Like most other Floridians, I did not grow up here. I grew up in land far, far away with far less humidity. So, I tend to look with awe upon some of the ways that plants just “magically” grow around here. Will I ever get used to ferns like this just randomly growing out of tree trunk? I hope not – I actually hope I always look with a bit of wonder at the “air plants” that seems to grow almost magically on tree limbs.
Seriously, aren’t these things amazing? We had a huge air plant fall out of a pine tree almost two years ago. Since then, we have kept it in an empty flower pot (no dirt or water) next to our front door. It’s still alive! How does this happen?
So what does any of this have to do with debt and wealth creation? Well, it all comes back to the strangler fig.
What’s A Strangler Fig?
If you’ve never heard of a strangler fig tree, don’t worry – I had never heard of it until I moved to Florida. But you’re in for a treat, because they are a heck of a neat plant. Strangler fig trees start out like the ferns and the air plants in the picture above. Just a few leaves or a tiny branch or two poking out of the spines of a palm tree. Although they can grow on LOTS of different types of trees, one of the most common places to find them is growing out of palms since it’s so easy for them to take root in the spiny bits that stick off the trunk of a palm tree left over from the palm froms that have died and been removed.
The strangler fig takes root in the palm and starts to grow. But instead of staying small and manageable like the air plants or the ferns, before you know it, the strangler fig can be as tall or taller than the palm tree. As it reaches up to the sky, the strangler fig continues to wrap its trunk around the trunk of the palm tree while at the same time the strangler fig is cutting off the sun from the palm.
Sure, it took a few years to get to this point, but now the palm tree is in trouble. It’s not getting the sunlight that it needs, and might also be having trouble getting all the water it needs from the soil as the strangler fig is requiring more and more. After a while, it gets to be too much for the palm – and it dies. But since the strangler fig can’t really grow without anything to climb, when the palm dies, the strangler fig starts to have trouble too! It might stay alive for a few more years as the rotting palm tree trunk wrapped within its own trunk dies away completely, but it’s not going to have a long life.
What looked like a pretty symbiotic relationship between the palm tree and the strangler fig is no more, and they both end up dead over it. Not really a fun ending, huh?
You Said We’d Be Talking About Debt And Wealth Creation, Not Plants…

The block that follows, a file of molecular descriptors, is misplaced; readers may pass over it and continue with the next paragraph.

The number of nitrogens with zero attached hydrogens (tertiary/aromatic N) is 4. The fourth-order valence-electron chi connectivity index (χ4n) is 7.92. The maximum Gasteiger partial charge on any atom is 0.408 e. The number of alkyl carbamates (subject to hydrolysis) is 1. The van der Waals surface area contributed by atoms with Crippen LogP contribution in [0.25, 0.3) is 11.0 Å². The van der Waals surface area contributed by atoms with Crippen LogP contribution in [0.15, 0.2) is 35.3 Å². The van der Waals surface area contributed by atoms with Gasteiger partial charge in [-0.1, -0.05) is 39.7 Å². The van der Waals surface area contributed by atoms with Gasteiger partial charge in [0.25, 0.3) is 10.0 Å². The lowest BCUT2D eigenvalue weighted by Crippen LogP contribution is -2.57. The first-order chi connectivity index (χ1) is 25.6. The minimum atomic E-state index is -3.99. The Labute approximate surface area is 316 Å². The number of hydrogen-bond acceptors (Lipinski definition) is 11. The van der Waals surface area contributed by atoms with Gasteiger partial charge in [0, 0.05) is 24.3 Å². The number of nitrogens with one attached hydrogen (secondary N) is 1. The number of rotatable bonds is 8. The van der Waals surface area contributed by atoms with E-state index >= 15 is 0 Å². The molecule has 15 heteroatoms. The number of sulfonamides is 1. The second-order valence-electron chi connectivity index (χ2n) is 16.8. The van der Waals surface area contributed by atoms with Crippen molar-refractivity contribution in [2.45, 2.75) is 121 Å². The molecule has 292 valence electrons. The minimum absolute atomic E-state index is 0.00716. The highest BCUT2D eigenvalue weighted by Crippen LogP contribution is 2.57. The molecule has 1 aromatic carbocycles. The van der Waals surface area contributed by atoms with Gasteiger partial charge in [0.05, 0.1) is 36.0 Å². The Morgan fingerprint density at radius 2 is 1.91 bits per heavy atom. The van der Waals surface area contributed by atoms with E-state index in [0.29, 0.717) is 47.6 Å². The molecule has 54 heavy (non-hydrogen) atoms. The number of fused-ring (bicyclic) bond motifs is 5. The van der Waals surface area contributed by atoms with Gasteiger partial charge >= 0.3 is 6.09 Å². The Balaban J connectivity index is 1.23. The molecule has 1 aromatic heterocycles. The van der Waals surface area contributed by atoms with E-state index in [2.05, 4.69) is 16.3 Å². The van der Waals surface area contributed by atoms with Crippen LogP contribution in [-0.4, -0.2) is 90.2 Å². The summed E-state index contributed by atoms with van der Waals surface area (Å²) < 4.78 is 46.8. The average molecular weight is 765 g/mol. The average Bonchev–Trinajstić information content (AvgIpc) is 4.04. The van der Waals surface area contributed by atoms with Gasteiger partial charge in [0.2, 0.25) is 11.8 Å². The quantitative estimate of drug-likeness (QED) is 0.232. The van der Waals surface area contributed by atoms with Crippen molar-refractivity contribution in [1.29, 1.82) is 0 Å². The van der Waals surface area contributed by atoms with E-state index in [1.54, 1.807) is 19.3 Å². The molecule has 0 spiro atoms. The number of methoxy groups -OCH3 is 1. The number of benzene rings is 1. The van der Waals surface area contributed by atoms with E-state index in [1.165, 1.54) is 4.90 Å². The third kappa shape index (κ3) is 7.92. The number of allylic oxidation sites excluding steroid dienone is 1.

Okay, I’m getting there. Like the strangler fig and the palm tree, debt and wealth creation can have a pretty symbiotic relationship. In order to buy all of our real estate portfolio over the last three years, we took on a good chunk of debt. Without that debt, we wouldn’t have been able to make those purchases at a time when real estate prices were at historic lows and interest rates were, too! So that debt is a large part of why our current net worthis doing as well as it is. That debt helped us to create wealth for ourselves over the past few years.
We could keep borrowing – heck Wells Fargo wanted to loan us another $100K – but like the strangler fig, when left to grow without bounds, debt can manage to kill the wealth that it helps to create, too.
The key is making sure you keep it well under control. If you find yourself with a strangler fig growing out of a palm, it doesn’t have to be the end of the palm tree. Just trim the strangler fig. Never let it get big enough that it chokes out the palm. They can BOTH grow to greater heights as long as the strangler fig is not allowed to grow bigger than the palm.
See the similarity with debt and wealth creation? A bit of leverage (debt) can help you along the path to wealth creation – but letting it get too ahead of you… well, let’s just hope we can all learn the dangers of being over leveraged from the Queen of Versailles. [For what it’s worth, we haven’t yet seen this movie since it hasn’t come to our area, but I really want to see it!]
What do you guys think? Can debt and wealth creation work symbiotically, or are you a purist that never wants to use debt ever?
Bonus questions: Had you ever heard of a strangler fig before today? And if you’ve seen Queen of Versailles, tell me it’s worth looking forward to since I have no idea when it’ll get here! (Or on video…)